Humans as a race have come a long way since our introduction to earth. Today, our world is defined by systematic approaches and specific methods of living. The poem “Sophoclean” by Seamus Heaney touches on some of the historical characteristics of humanity and highlights the elements of our success as a species. A Marxist analysis of the poem reveals the significance of social order by noting that as the man in the poem struggles to improve his social position, his living conditions and general outlook on life improve as well, and when he finally reaches the point when he is seemingly unmatched, the only things that can stop him are death and social order itself.
The poem “Sophoclean” follows the life of a man as he struggles to improve his social position and as his social position improves, the man’s general outlook on life and living conditions improve also. In the beginning of the poem, “he [is] shivering on the shore in skins/ Or hunkering behind shell-middens in a cave” (Heaney 1-2) symbolizing the lower class life. Soon, he begins his seemingly heroic quest for a more suitable life as he “[takes] up oars, [puts] tackle on a mast,/ And [steers] himself by the stars through gales” (3-4), demonstrating our need for goals and dreams. Finally, when his journey is complete, “he has mastered thinking” (10) and with this ability, “Roofed his house against hail and rain,/ And worked out laws for living together” (11-12), signifying that the man has felt a sense of purpose as he set his goal, and accomplishment as he achieved his goal. This story of determination and success gives the reader the impression that this type of social order is a healthy system for us to live on.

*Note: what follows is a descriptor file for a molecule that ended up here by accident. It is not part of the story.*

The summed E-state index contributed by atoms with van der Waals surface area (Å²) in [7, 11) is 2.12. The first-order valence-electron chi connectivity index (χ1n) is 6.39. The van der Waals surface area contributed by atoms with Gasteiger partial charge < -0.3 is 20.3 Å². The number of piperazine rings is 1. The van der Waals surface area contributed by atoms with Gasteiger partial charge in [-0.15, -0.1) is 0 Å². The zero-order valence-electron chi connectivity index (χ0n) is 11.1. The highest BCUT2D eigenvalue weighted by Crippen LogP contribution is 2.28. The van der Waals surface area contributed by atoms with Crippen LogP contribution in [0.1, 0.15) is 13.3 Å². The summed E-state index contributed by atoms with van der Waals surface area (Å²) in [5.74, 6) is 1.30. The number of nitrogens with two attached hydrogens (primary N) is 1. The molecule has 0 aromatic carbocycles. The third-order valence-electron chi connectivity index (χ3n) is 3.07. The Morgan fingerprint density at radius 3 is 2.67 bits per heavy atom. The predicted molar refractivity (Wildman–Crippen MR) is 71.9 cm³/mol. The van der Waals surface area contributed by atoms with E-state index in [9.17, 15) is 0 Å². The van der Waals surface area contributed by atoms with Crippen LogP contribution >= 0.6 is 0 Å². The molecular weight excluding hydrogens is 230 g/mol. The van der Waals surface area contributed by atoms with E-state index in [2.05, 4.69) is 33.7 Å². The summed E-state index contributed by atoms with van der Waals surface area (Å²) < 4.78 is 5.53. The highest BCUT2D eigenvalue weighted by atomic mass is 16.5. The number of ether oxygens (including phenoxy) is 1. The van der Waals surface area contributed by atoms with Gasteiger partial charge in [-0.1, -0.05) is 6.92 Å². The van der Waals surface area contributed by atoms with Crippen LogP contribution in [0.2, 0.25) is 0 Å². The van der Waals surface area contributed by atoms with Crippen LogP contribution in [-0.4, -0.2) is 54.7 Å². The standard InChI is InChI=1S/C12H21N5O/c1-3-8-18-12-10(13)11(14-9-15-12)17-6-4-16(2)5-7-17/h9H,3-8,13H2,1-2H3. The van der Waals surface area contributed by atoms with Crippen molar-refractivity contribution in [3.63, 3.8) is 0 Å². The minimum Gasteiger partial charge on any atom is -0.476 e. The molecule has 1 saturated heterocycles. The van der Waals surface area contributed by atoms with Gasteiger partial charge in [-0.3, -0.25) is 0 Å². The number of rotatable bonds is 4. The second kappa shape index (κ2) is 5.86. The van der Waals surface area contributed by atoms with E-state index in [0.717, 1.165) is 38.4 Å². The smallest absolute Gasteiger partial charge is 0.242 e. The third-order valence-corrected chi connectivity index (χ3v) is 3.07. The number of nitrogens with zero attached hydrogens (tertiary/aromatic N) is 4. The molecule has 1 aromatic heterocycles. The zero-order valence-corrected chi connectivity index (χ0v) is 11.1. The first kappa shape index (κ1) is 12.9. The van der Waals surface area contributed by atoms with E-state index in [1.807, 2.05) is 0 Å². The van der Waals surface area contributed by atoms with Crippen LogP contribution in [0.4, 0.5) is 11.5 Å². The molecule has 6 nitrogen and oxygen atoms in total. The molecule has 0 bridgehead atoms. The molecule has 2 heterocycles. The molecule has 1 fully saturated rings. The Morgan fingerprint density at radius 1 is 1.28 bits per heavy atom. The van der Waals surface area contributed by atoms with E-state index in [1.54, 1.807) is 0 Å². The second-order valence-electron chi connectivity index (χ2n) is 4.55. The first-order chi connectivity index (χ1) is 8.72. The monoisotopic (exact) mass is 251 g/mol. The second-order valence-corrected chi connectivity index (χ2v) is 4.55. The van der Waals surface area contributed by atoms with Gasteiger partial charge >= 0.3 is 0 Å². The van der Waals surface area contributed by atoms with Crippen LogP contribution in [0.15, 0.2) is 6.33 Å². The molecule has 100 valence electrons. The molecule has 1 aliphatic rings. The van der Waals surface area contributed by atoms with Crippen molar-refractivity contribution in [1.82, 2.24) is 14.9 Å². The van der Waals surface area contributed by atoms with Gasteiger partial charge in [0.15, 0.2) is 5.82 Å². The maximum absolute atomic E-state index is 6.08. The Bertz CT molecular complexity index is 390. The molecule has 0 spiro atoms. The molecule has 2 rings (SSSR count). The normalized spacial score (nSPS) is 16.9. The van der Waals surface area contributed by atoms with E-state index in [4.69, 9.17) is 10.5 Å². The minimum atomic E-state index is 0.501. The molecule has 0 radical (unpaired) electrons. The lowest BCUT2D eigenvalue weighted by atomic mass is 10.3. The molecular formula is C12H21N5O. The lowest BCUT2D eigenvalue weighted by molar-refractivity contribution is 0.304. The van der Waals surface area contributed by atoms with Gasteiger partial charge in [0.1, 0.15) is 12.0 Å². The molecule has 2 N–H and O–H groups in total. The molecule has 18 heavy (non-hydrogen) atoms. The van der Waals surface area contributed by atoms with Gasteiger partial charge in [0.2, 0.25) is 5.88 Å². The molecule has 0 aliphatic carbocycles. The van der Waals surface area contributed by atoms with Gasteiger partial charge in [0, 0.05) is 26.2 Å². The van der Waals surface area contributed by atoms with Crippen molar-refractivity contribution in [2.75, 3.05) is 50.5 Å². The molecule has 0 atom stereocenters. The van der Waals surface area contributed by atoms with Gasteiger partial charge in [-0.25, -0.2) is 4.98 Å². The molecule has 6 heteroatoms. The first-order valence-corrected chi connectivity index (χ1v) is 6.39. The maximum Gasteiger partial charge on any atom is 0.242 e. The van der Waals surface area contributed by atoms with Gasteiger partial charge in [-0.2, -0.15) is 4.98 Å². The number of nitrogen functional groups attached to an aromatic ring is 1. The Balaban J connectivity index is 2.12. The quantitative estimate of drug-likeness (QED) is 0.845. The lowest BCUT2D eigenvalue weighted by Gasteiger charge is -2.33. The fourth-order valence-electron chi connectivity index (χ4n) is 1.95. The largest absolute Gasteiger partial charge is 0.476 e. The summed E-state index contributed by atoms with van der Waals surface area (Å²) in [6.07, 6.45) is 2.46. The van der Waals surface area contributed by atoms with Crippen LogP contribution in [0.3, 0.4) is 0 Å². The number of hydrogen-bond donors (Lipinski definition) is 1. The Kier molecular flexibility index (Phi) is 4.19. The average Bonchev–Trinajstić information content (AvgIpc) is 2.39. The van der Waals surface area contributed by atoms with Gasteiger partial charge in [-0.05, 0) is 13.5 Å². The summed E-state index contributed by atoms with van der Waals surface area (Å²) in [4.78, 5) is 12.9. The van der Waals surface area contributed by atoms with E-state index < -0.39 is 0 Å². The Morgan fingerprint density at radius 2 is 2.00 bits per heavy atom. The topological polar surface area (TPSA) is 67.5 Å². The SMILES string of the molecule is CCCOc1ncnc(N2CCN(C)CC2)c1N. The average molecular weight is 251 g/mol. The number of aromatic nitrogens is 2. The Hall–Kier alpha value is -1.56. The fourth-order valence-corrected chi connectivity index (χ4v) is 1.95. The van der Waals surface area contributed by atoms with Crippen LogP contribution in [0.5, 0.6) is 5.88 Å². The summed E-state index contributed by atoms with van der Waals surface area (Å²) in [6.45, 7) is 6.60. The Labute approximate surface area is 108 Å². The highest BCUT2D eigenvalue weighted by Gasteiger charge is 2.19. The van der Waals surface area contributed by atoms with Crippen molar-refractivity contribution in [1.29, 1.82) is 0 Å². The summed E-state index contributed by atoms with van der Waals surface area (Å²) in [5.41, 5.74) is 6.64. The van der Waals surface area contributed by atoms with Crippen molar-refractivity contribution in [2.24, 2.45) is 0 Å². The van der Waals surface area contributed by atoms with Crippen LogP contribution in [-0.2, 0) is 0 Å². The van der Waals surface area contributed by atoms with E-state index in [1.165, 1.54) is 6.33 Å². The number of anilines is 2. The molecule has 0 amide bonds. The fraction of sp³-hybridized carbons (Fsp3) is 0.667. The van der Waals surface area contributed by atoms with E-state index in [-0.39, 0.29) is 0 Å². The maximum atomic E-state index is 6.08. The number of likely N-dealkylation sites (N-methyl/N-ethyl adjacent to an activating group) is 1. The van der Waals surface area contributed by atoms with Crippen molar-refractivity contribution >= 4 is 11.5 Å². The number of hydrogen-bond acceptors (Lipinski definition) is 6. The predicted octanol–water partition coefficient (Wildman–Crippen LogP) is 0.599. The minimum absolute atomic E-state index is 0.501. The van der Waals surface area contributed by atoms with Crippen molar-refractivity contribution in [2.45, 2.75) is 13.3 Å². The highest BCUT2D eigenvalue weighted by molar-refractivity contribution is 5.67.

Although the man seems to be at the top of the social food chain, as soon as he begins to disobey social institutions, everything that he worked for can be taken away. At the top of this food chain, the man “survives every danger except death” (Heaney) and “when truth is the treadle of his loom/ And justice the shuttle, all due honor/ Will come his way” (Heaney). Any person with this amount of power can find trouble for himself or herself if the proper boundaries are not set. The poem demonstrates the importance of social order once again as it warns, “this marvel of the world” (Heaney) that if he ever, “[treats] law/ As something he can decide for himself–/ When he comes begging we will turn our backs” (Heaney). This is a common scenario in our social system today. Even in the most dominant of social classes, social order cannot be disregarded. There must be rules to prevent those who are in power from abusing their power. If there was no such social order, our system would not be functional.
Therefore, social order has all the power to give meaning and pride to life but it also has the power to take these things away if its potential is abused. To a Marxist critic, this fact is demonstrated throughout the poem by constant reference to social phenomena followed by positive consequences. Through these examples, the poem implies a great significance to social order and its healthy, systematic method of improving life.